Poplar based A/Fs

Oak based A/Fs

Open Condition

Poplar based A/Fs

Oak based A/Fs

Open Condition

Poplar based A/Fs

Oak based A/Fs

T1

10.21

9.82

11.12

22.91

29.23

31.42

51.14

58.24

55.14

T2

9.26

10.27

10.22

23.81

32.35

28.86

55.36

58.45

59.02

T3

9.79

10.11

11.34

23.57

32.33

26.89

61.23

59.53

62.51

T4

12.05

11.35

9.81

25.68

33.68

33.89

58.42

60.53

62.58

T5

13.67

14.92

13.25

26.85

34.56

30.97

58.89

64.61

58.78

T6

16.14

16.75

15.41

30.85

31.58

31.56

61.95

61.93

61.12

T7

12.57

15.24

14.56

20.52

33.24

32.17

57.16

61.64

64.57

T8

17.42

18.01

16.67

29.74

36.94

38.83

68.54

70.12

70.14

T9

13.57

14.66

13.92

21.12

25.97

29.95

56.27

59.42

65.02

T10

16.03

15.24

16.37

22.43

33.62

33.82

56.35

62.57

65.03

T11

13.19

15.12

15.13

24.32

31.67

35.57

63.57

64.34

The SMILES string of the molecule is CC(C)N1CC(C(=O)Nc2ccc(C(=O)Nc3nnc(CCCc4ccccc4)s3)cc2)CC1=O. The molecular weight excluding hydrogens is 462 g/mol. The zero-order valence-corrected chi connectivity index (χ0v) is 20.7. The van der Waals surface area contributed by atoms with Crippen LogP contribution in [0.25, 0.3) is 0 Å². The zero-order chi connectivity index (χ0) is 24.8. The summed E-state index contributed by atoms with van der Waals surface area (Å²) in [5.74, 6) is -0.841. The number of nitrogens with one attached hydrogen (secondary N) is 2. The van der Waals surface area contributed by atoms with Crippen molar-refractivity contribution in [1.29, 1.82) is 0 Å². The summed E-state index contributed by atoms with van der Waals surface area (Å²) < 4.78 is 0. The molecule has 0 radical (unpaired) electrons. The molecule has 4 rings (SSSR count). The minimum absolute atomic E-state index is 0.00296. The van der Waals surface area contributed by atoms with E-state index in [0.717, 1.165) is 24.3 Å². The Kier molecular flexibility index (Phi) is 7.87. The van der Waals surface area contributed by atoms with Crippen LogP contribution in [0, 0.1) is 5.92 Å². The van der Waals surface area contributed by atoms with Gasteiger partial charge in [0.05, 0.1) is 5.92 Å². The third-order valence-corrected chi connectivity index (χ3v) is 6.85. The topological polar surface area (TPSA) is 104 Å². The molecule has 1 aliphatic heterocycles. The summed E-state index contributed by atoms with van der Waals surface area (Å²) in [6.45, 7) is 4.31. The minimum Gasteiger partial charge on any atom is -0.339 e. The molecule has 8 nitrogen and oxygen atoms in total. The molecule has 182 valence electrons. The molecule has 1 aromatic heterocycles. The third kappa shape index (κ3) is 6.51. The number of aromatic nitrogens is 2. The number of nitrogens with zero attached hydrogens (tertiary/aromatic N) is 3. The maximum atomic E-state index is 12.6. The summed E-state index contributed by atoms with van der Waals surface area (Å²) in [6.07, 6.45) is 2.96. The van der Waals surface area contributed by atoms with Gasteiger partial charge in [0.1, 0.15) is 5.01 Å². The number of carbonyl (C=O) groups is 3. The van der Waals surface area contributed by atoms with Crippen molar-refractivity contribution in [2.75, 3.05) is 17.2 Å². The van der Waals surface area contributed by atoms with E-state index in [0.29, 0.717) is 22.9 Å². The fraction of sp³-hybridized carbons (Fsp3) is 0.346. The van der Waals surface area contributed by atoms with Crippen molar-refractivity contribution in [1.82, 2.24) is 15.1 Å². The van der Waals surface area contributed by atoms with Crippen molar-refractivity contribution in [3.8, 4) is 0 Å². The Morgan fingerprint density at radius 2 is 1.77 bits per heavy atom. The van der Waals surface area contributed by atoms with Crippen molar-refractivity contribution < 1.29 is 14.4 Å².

62.46

T12

14.93

16.17

16.22

30.81

36.14

34.13

64.93

66.37

64.61

F test

S

S

S

S

S

S

S

S

S

S.E±

1.34

1.38

2.47

1.01

2.14

1.87

2.71

2.71

2.55

C.D

2.78

2.86

5.05

2.15

4.53

3.96

5.62

5.62

5.22

Table 2: Performance of Wheat Varieties under Different Conditions

Treatment

Plant Height (cm) (120 DAS)

Number of Tillers per Running Row Meter (30 DAS)

Number of Tillers per Running Row Meter (60 DAS)

Open Condition

Poplar based A/Fs

Oak based A/Fs

Open Condition

Poplar based A/Fs

Oak based A/Fs

Open Condition

Poplar based A/Fs

Oak based A/Fs

T1

77.92

96.67

97.83

12.79

16.45

13.12

42.38

45.64

45.37

T2

78.13

101.82

100.83

17.82

18.12

23.53

47.35

53.58

52.47

T3

81.12

103.63

102.13

21.73

26.47

24.78

41.17

44.57

44.83

T4

85.59

97.36

97.33

20.48

25.48

24.35

43.05

64.28

56.75

T5

82.69

96.58

94.79

33.01

31.26

22.81

46.48

54.88

60.51

T6

84.31

105.63

101.76

25.76

29.23

29.43

48.34

53.16

57.71

T7

90.72

96.28

98.35

29.91

32.47

30.46

46.01

55.39

52.43

T8

101.91

115.64

112.07

35.33

38.21

36.81

61.52

81.16

71.23

T9

96.16

104.45

104.01

30.44

29.93

27.53

51.86

58.54

55.47

T10

89.81

101.52

101.38

33.57

27.48

26.24

53.72

70.56

61.48

T11

94.34

104.24

103.87

30.23

27.56

32.45

46.84

62.83

63.64

T12

98.23

107.62

104.68

36.62

35.62

32.76

46.31

57.34

54.71

F test

S

S

S

S

S

S

S

S

S

S.E±

1.33

1.65

1.30

2.24

1.30